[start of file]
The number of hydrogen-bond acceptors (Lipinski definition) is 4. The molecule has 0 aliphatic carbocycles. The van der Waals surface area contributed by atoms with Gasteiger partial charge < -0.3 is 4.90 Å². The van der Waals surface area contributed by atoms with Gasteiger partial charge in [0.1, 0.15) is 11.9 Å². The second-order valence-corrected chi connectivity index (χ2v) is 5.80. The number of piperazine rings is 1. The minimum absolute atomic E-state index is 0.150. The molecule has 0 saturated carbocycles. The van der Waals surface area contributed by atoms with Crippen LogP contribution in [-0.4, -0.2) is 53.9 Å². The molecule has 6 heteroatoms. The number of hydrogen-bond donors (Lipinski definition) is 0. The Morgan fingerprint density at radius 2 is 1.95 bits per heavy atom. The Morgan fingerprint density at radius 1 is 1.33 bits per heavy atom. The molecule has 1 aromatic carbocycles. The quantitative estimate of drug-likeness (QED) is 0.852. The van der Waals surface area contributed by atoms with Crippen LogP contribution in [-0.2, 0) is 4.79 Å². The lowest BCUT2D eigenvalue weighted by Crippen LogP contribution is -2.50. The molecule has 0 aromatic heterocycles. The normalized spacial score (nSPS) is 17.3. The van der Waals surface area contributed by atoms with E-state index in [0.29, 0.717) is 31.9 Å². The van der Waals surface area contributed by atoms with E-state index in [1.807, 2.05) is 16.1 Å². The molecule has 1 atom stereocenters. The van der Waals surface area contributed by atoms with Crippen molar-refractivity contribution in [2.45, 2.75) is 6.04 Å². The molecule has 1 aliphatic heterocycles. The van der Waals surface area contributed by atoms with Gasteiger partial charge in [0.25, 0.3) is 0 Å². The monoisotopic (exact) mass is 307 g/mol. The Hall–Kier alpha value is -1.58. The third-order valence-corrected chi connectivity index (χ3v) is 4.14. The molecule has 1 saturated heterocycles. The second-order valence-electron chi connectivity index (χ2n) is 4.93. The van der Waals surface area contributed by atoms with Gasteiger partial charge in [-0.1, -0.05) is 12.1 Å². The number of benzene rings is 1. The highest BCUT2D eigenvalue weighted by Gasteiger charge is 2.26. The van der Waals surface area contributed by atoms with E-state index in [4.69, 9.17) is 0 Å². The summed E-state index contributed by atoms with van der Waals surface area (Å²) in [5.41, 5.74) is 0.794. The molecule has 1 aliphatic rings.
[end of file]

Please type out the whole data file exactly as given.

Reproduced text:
The number of hydrogen-bond acceptors (Lipinski definition) is 4. The molecule has 0 aliphatic carbocycles. The van der Waals surface area contributed by atoms with Gasteiger partial charge < -0.3 is 4.90 Å². The van der Waals surface area contributed by atoms with Gasteiger partial charge in [0.1, 0.15) is 11.9 Å². The second-order valence-corrected chi connectivity index (χ2v) is 5.80. The number of piperazine rings is 1. The minimum absolute atomic E-state index is 0.150. The molecule has 0 saturated carbocycles. The van der Waals surface area contributed by atoms with Crippen LogP contribution in [-0.4, -0.2) is 53.9 Å². The molecule has 6 heteroatoms. The number of hydrogen-bond donors (Lipinski definition) is 0. The Morgan fingerprint density at radius 2 is 1.95 bits per heavy atom. The Morgan fingerprint density at radius 1 is 1.33 bits per heavy atom. The molecule has 1 aromatic carbocycles. The quantitative estimate of drug-likeness (QED) is 0.852. The van der Waals surface area contributed by atoms with Crippen LogP contribution in [-0.2, 0) is 4.79 Å². The lowest BCUT2D eigenvalue weighted by Crippen LogP contribution is -2.50. The molecule has 0 aromatic heterocycles. The normalized spacial score (nSPS) is 17.3. The van der Waals surface area contributed by atoms with E-state index in [0.29, 0.717) is 31.9 Å². The van der Waals surface area contributed by atoms with E-state index in [1.807, 2.05) is 16.1 Å². The molecule has 1 atom stereocenters. The van der Waals surface area contributed by atoms with Crippen molar-refractivity contribution in [2.45, 2.75) is 6.04 Å². The molecule has 1 aliphatic heterocycles. The van der Waals surface area contributed by atoms with Gasteiger partial charge in [0.25, 0.3) is 0 Å². The monoisotopic (exact) mass is 307 g/mol. The Hall–Kier alpha value is -1.58. The third-order valence-corrected chi connectivity index (χ3v) is 4.14. The molecule has 1 saturated heterocycles. The second-order valence-electron chi connectivity index (χ2n) is 4.93. The van der Waals surface area contributed by atoms with Gasteiger partial charge in [-0.1, -0.05) is 12.1 Å². The number of benzene rings is 1. The highest BCUT2D eigenvalue weighted by Gasteiger charge is 2.26. The van der Waals surface area contributed by atoms with E-state index in [4.69, 9.17) is 0 Å². The summed E-state index contributed by atoms with van der Waals surface area (Å²) in [5.41, 5.74) is 0.794. The molecule has 1 aliphatic rings.